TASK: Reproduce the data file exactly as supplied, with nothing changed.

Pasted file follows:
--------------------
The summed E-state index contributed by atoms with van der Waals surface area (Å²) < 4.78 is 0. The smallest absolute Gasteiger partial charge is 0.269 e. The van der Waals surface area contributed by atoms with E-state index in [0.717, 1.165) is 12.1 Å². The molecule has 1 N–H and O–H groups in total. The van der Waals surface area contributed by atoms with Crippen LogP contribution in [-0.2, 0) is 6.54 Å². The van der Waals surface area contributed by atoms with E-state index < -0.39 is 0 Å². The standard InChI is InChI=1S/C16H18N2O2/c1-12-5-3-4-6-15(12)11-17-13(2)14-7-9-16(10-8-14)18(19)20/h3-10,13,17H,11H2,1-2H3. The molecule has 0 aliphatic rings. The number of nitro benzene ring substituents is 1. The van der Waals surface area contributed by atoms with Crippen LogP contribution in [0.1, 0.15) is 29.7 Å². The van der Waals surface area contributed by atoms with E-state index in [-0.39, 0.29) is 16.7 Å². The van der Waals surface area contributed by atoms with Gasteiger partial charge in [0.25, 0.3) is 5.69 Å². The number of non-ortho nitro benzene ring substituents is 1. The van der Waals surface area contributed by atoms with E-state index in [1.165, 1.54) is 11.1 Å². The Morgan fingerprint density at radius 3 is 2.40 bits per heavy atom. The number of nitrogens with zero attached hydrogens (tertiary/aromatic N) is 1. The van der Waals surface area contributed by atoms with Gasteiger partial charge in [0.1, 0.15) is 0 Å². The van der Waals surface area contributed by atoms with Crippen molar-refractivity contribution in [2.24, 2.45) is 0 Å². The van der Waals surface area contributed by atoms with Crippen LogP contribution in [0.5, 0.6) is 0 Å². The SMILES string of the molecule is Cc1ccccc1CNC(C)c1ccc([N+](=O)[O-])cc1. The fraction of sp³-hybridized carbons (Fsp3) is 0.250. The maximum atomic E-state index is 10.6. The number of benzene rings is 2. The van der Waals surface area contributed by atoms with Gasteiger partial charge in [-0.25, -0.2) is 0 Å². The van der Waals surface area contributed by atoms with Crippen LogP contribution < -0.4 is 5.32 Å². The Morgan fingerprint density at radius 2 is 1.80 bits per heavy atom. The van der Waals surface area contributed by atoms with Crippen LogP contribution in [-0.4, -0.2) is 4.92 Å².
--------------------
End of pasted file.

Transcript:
The summed E-state index contributed by atoms with van der Waals surface area (Å²) < 4.78 is 0. The smallest absolute Gasteiger partial charge is 0.269 e. The van der Waals surface area contributed by atoms with E-state index in [0.717, 1.165) is 12.1 Å². The molecule has 1 N–H and O–H groups in total. The van der Waals surface area contributed by atoms with Crippen LogP contribution in [-0.2, 0) is 6.54 Å². The van der Waals surface area contributed by atoms with E-state index < -0.39 is 0 Å². The standard InChI is InChI=1S/C16H18N2O2/c1-12-5-3-4-6-15(12)11-17-13(2)14-7-9-16(10-8-14)18(19)20/h3-10,13,17H,11H2,1-2H3. The molecule has 0 aliphatic rings. The number of nitro benzene ring substituents is 1. The van der Waals surface area contributed by atoms with Crippen LogP contribution in [0.1, 0.15) is 29.7 Å². The van der Waals surface area contributed by atoms with E-state index in [-0.39, 0.29) is 16.7 Å². The van der Waals surface area contributed by atoms with Gasteiger partial charge in [0.25, 0.3) is 5.69 Å². The number of non-ortho nitro benzene ring substituents is 1. The van der Waals surface area contributed by atoms with E-state index in [1.165, 1.54) is 11.1 Å². The Morgan fingerprint density at radius 3 is 2.40 bits per heavy atom. The number of nitrogens with zero attached hydrogens (tertiary/aromatic N) is 1. The van der Waals surface area contributed by atoms with Gasteiger partial charge in [0.1, 0.15) is 0 Å². The van der Waals surface area contributed by atoms with Crippen molar-refractivity contribution in [2.24, 2.45) is 0 Å². The van der Waals surface area contributed by atoms with Crippen LogP contribution in [0.5, 0.6) is 0 Å². The SMILES string of the molecule is Cc1ccccc1CNC(C)c1ccc([N+](=O)[O-])cc1. The fraction of sp³-hybridized carbons (Fsp3) is 0.250. The maximum atomic E-state index is 10.6. The number of benzene rings is 2. The van der Waals surface area contributed by atoms with Gasteiger partial charge in [-0.25, -0.2) is 0 Å². The van der Waals surface area contributed by atoms with Crippen LogP contribution < -0.4 is 5.32 Å². The Morgan fingerprint density at radius 2 is 1.80 bits per heavy atom. The van der Waals surface area contributed by atoms with Crippen LogP contribution in [-0.4, -0.2) is 4.92 Å².